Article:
June 25, 2024
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June 25, 2024
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Linking Northern and Central NJ, Bronx, Manhattan, Westchester and CT

Years ago—what feels like ages ago—I remember finding an old notebook of mine from a history class I took once upon a time. In the margin of said notebook were food calculations and lists, the evidence of my personal history with an eating disorder. I found this notebook while cleaning out an old shelf and I recall now that when I found the pages, I felt a sense of grief for that young woman. The person I was, from which I felt so far removed those years later, and feel even more of a distance from now.

This sad young woman who lived life according to a calculator and equations was stuck in all-or-nothing thoughts, battled inner demons and was so afraid of growing up that she barely lived at all. This feels like a lifetime ago. And yet, the feeling I had when finding this notebook was also one of relief. Looking back on how trapped I was and how unbelievably liberating it was to know that any notebook margins would be filled with doodles or reminders, not food rules or numbers.

This, dear reader, is the reality: moving past dependency on one’s body for a sense of self-worth is actually what yields freedom. But this is not to be found in the promise of diets and weight loss. Our diet culture obsessed world promises us that when we achieve the body we “hope for”—a body type created by a billion dollar industry that promotes a lack of maturation and completely ignores our individual needs—THEN, we will be free. This is the furthest idea from the truth.

When people pursue weight loss they become trapped in a cycle; there is typically restriction and deprivation sometimes in the name of aesthetics, other times in the name of health. (The pursuit of weight loss, even if stemming from a striving for health, does not work; instead, a recognition of current patterns, tendencies and an exploration of alternative recommendations are what can lead to the health that the individual strives toward.) And sometimes people just believe they will “feel” better about themselves. But here’s what happens, reader: the person is not able to manipulate body size and then feels like a failure, leading to self-blame and a negative internal dialogue. Or, at other times, this is possible but short lived, once again leading to that self-deprecation. And for others, they are able to change body size or shape but then live a life acting as a slave to maintain this change: skipping social events, living life counting and engaging in compulsive behaviors. It may only be when their children begin ridiculing their own reflections that they see the impact of this lifestyle.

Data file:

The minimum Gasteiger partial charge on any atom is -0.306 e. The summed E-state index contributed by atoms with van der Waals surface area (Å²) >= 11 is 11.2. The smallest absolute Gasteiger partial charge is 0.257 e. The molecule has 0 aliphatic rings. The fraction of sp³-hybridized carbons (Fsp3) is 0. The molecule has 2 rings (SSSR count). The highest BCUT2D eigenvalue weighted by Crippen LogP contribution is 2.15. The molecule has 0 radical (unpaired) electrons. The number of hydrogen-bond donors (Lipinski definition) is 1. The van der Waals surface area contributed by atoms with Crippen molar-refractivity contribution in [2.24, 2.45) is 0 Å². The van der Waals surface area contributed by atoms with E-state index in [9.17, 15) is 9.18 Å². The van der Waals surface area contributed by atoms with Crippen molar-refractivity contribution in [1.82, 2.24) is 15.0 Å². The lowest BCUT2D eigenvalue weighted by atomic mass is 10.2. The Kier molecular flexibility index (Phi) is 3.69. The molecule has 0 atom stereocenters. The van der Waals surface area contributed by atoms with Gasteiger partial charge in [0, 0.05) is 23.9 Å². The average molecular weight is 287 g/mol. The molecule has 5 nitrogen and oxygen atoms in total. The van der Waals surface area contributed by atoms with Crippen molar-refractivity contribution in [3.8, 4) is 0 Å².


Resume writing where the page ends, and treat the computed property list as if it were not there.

This is not a carefree life. This is a life of overwhelming rules and feelings of defeat and blaming oneself rather than the system. This is a mindset that is fed to us, one where we put ourselves down in a system that promotes a certain ideal, rather than celebrating ourselves and having our bodies—this physical shell—become the least interesting thing about ourselves, regardless of what society says.

Recovery or a life that strikes against diet culture is one that allows for freedom. This life includes acceptance and the ability to spot diet culture and to feel feelings of frustration or sadness or anger all while recognizing where on one’s hierarchy of values the body lands. It is a life of eating intuitively and respecting all bodies, regardless of size. A life free from isolation due to outfits or forced episodes of exercise in order to allow oneself to eat. A life that mourns the systemic issues that tend to marginalize certain body types and a life that includes acceptance of this grief, while also pursuing the wonder that life can hold—regardless of size. A life free from diet culture and free from an eating disorder is a life of emotions and goals and freedom around food and ultimate acceptance of one’s body. How lovely it is to be accepting and even welcoming to one’s body, rather than rejecting.

There is so much more to life than being stuck in a cycle of self-destruction. And moving beyond this cycle is possible. Recognizing that there is nothing wrong with your body is possible. I believe that this is possible at the individual level, and we must reflect on the change necessary at the communal level as it is hard to be accepting of oneself in a world that does not create space for you. Create that space. Not simply in the margins of a notebook but in your mind for yourself and in the world for others.


Temimah Zucker, LCSW, works with individuals ages 18 and older in New York and New Jersey who are struggling with mental health concerns, and specializes in working with those looking to heal their relationships between their bodies and souls. Temimah is an adjunct professor at the Wurzweiler School of Social Work, an advocate and public speaker concerning eating disorder awareness and a Metro-New York supervisor at Monte Nido. To learn more or to reach her, visit www.temimah.com

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